As someone who vastly prefers the 2D pixel space, sometimes the 3D effects of various Nintendo properties don’t hold up as strongly. I mentioned the Donkey Kong Country Returns series previously, and I think that while it has its merits, it comes nowhere near to the charm of its original trilogy’s design back on the Super Nintendo. Similar can be said here, as the ingrained look of Super Mario World and how gorgeous it looks tends to overshadow those that came afterwards.
Super Mario 3D World has a pleasant, if not cookie-cutter presentation that speaks to Nintendo of today. Colorful, though not distinctly stylistic, with points only reserved for the large cast of characters and enemies. The worlds are usually very vivid and expansive, with a lot of experimentation in its presentation the same way its gameplay mechanics expand. It just has a certain… let’s say “corporate-approved” appeal that doesn’t seem that impressive to me.
When it comes to Bowser’s Fury, it’s, again, pretty similar to Odyssey in its make-up. Fury Bowser himself looks really ferocious, which is the main appeal visually. As for the worlds, they’re a tad same-y in visual make-up, but the structures have a specific distinction to them that makes each section of the map more identifiable. An overall pretty, but perhaps too basic presentation aside from Bowser’s raging form.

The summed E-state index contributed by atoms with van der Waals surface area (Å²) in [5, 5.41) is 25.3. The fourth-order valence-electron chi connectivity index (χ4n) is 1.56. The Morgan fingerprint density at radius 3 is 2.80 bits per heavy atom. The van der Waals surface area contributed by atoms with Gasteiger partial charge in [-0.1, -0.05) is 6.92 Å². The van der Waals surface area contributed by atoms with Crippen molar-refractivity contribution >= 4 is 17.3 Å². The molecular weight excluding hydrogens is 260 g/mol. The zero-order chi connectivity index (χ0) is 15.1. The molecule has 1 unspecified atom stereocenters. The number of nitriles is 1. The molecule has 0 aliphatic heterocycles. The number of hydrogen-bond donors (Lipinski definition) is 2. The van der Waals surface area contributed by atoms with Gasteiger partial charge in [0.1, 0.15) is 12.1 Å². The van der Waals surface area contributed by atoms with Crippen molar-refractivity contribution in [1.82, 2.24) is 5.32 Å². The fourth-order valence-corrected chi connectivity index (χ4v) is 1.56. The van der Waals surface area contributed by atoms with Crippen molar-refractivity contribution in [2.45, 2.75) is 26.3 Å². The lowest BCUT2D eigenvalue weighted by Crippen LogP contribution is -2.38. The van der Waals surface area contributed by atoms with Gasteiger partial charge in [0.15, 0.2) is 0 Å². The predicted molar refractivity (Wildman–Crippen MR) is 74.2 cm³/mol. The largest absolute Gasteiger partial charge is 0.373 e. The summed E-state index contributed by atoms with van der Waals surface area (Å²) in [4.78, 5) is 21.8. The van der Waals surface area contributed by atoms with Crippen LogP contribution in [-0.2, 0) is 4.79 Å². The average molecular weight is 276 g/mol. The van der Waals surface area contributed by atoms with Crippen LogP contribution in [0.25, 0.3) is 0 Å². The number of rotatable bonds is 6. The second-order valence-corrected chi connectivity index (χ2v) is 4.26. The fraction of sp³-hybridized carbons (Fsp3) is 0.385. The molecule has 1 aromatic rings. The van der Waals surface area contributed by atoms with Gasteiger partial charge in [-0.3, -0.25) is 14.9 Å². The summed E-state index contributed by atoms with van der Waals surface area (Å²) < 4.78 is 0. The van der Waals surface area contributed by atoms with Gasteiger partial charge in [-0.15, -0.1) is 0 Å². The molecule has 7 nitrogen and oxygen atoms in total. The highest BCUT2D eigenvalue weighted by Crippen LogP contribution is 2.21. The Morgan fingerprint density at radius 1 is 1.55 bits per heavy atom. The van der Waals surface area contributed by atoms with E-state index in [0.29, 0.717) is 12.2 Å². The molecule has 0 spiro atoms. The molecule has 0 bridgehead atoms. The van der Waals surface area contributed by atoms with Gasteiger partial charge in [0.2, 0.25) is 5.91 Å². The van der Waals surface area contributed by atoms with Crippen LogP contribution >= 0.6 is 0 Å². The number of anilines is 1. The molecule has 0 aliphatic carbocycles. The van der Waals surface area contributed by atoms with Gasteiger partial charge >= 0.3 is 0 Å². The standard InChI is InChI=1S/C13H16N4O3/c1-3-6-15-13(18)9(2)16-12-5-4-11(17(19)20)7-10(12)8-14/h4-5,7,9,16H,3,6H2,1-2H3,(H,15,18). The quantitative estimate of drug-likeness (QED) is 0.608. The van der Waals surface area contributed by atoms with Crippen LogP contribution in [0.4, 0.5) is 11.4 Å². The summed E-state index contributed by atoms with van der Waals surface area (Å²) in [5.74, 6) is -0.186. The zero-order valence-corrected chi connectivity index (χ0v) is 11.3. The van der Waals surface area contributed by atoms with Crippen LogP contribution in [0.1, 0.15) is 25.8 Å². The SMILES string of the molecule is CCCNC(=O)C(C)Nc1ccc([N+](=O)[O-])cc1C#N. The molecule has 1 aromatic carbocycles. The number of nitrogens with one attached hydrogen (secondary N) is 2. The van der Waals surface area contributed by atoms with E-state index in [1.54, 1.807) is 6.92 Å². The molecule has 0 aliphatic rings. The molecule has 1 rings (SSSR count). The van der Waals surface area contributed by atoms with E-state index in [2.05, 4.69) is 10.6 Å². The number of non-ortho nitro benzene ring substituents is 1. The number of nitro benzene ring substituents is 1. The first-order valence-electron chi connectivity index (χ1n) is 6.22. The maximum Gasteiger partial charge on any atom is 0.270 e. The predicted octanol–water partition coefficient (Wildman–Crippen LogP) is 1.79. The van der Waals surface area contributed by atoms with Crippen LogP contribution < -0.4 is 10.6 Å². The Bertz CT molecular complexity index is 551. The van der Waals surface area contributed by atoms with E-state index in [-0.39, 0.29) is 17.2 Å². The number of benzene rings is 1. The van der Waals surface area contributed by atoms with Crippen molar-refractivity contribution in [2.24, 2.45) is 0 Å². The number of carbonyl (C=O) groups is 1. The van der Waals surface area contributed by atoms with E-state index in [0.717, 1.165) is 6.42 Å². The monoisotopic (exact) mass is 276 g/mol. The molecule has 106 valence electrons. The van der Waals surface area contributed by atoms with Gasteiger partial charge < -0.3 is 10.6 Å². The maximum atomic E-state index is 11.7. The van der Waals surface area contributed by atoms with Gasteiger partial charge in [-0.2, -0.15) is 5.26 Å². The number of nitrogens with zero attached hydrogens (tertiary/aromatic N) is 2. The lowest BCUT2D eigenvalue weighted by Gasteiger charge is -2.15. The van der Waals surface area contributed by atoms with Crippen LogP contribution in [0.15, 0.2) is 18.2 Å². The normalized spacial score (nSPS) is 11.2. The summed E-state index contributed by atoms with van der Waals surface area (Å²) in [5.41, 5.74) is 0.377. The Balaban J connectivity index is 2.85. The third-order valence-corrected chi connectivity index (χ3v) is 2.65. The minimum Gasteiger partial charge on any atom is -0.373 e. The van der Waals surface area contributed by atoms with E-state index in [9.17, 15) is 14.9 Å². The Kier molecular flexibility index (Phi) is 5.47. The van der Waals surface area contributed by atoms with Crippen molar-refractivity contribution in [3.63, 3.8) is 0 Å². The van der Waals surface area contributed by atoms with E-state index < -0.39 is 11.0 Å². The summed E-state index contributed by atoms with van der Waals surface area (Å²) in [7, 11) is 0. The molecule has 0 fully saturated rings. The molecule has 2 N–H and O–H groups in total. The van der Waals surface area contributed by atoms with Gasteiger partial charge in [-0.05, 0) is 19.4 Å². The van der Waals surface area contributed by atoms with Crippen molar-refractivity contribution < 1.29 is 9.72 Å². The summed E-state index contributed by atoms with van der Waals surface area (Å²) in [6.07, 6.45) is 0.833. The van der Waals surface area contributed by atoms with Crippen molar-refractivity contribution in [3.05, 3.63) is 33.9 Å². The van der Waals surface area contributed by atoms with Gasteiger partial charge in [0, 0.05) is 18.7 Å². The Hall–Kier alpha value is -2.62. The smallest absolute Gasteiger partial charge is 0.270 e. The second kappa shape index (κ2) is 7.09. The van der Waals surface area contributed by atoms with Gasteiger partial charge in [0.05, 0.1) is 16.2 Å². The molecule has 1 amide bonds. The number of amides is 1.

Now who wouldn’t like a jazzy interpretation of Mario classics? Well, it seems like I might fit that specific remark. While the main theme to 3D World is immeasurably catchy and a few additional tracks are comparable to it, the rest of the soundtrack is a little unremarkable. Mostly, it’s a kind of soundtrack that mends itself within the subconscious as the player focuses intently on the gameplay. Not necessarily a sharp issue; it’s just that the soundtrack never overtakes any other quality present while playing, easily snuggling within the whole of the experience.
Bowser’s Fury gets a little bit of a boost simply from its scope. Its soundtrack is more limited, so the catchier tracks tend to become more noticeable, and there are a few that I find agreeable. But like the base game, it’s not so powerful that it evokes anything more than contextual resonance, where you feel more immersed so long as you’re actually playing the game. The climactic moments of the mode—when you face Fury Bowser—feature a track I cannot even remember a day after playing through it.
Super Mario 3D World + Bowser’s Fury was reviewed on Nintendo Switch.